I have never seen a rebellion yet in my games, as I am usually in the position to supply enough happyness/healthyness ressources to my empire combined with the fact that I'm not overly aggressive, but from what I understand, when a rebellion occurs, the concerned cities are removed from your control and rebels appear in those cities, right? So instead, wouldn't it be better to make the rebel units spawn outside of the concerned cities with an automatic state of war against you? You would keep the cities and the garrison in it, but units outside could convert. It would resolve the problem of losing cities in which you have heavily invested since if your garrison is large enough, you would suffer only from mild-to-heavy terrain improvement damage. This might be an adequate solution between losing well developed cities versus razing every ennemy cities and rebuilding them. The only downsides that I can see is 1) that rebellions become unsure business as you only need more units than the rebels have in the region 2) rebels will destroy much of the captured cities potential, making them easier targets in the long run as they have no solid core.

LBaeldeth
Oct 09, 2006, 06:03 PM
There's also the possibility that without any cities, the newly-resurgent civ is automatically declared destroyed once more.

Or maybe not. I've got absolutely no idea how that works.

In response to "problem #2", a city's buildings will be destroyed in any case when the player re-takes it from rebel control. It's what prompted me to suggest alternatives to "Automatic no-control rebellions".

Unless you're referring to it being a problem for the rebels ... but unless you're planning to let them keep the city, I don't think they have time to worry about it. And if you are letting them keep the city, why not just let them peaceably break away in the first place?

captain beaver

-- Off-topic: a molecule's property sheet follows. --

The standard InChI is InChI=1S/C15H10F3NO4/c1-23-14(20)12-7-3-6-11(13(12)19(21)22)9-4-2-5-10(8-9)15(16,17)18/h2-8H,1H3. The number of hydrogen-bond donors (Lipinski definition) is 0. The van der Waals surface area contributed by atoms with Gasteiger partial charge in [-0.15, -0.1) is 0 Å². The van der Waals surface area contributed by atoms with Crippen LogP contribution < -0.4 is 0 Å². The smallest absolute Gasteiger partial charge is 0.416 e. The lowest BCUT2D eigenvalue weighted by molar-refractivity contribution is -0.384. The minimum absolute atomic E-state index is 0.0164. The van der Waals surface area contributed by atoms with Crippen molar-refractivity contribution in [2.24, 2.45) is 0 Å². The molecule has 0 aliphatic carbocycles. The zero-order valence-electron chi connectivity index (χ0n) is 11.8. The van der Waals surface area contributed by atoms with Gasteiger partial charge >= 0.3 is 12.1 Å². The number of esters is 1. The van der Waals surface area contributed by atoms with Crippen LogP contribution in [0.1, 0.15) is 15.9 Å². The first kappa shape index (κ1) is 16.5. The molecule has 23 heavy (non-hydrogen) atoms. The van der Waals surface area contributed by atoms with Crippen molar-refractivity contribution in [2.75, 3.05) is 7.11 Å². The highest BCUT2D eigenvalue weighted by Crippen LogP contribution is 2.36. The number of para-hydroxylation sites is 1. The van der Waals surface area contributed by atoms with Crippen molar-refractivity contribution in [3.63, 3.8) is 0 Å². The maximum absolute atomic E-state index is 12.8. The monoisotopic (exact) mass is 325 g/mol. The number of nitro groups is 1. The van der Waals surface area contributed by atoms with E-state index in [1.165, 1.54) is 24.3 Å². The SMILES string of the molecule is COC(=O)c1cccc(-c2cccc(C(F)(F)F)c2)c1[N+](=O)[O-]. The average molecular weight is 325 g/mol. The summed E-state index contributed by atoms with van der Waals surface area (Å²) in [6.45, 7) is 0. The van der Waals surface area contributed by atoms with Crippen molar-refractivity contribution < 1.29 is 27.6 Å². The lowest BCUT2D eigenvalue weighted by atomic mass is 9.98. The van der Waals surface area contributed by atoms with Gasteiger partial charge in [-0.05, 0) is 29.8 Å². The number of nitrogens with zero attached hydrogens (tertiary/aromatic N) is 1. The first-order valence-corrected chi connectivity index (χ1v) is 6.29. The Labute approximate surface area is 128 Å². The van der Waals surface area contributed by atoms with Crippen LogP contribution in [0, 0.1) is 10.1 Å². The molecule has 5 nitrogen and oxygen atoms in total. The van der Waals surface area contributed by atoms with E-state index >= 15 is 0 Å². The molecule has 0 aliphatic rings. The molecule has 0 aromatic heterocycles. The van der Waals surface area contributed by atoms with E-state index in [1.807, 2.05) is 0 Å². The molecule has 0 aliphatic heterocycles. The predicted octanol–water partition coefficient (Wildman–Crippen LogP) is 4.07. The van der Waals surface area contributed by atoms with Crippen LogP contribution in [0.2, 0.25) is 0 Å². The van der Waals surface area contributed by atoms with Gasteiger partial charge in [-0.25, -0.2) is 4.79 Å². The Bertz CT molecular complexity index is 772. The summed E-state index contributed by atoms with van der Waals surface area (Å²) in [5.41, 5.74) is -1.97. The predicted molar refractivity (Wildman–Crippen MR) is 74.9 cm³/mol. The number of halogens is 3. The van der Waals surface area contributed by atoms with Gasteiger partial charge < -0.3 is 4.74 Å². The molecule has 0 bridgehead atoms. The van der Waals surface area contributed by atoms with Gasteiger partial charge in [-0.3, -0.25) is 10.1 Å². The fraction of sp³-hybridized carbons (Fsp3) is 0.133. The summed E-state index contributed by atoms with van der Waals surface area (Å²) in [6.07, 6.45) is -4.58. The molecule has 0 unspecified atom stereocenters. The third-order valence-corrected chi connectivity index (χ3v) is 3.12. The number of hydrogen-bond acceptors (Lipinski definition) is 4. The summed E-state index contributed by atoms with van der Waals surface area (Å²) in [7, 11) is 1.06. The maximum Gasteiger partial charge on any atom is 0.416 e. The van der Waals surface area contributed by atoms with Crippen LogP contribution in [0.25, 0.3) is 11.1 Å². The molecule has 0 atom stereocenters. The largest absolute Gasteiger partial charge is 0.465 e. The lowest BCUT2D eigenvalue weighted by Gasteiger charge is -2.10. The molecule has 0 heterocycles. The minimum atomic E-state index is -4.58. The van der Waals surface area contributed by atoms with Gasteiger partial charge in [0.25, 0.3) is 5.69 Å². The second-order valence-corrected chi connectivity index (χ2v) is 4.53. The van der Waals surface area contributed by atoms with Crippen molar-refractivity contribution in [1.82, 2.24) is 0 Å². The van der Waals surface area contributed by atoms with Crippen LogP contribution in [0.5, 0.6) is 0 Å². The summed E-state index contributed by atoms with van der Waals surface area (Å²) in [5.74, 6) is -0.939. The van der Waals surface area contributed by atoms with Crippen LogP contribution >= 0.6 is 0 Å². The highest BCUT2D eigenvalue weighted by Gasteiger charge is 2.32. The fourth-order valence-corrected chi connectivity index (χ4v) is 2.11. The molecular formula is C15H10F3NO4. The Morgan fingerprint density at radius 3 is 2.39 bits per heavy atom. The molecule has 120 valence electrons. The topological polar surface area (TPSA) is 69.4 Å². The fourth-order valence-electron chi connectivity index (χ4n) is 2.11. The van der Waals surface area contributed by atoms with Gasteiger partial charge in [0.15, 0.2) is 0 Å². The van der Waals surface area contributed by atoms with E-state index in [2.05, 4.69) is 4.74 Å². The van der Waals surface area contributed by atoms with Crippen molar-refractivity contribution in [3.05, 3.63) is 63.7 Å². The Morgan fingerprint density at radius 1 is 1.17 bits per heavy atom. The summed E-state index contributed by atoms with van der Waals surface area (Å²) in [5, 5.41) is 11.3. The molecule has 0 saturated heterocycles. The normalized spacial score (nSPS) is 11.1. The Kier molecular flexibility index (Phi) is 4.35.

Oct 09, 2006, 07:01 PM
There's also the possibility that without any cities, the newly-resurgent civ is automatically declared destroyed once more.

Or maybe not. I've got absolutely no idea how that works.

In response to "problem #2", a city's buildings will be destroyed in any case when the player re-takes it from rebel control. It's what prompted me to suggest alternatives to "Automatic no-control rebellions".

Unless you're referring to it being a problem for the rebels ... but unless you're planning to let them keep the city, I don't think they have time to worry about it. And if you are letting them keep the city, why not just let them peaceably break away in the first place?
I works fine with the complete kill option (requires that all units and cities of a given civ be destroyed before it is considered dead).
For problem 2, I just meant that if people are looking for strong rebellions where they have the possibility of flourishing back into a major power, this is not a solution as the ressurging civ would be wipped out most of the time.

Tom Veil
Oct 09, 2006, 07:03 PM
I have never seen a rebellion yet in my games, as I am usually in the position to supply enough happyness/healthyness ressources to my empire combined with the fact that I'm not overly aggressive....
As far as I understand, that doesn't have much to do with it. I was at war when all of my rebellions happened, but my Persian cities were both happy and healthy.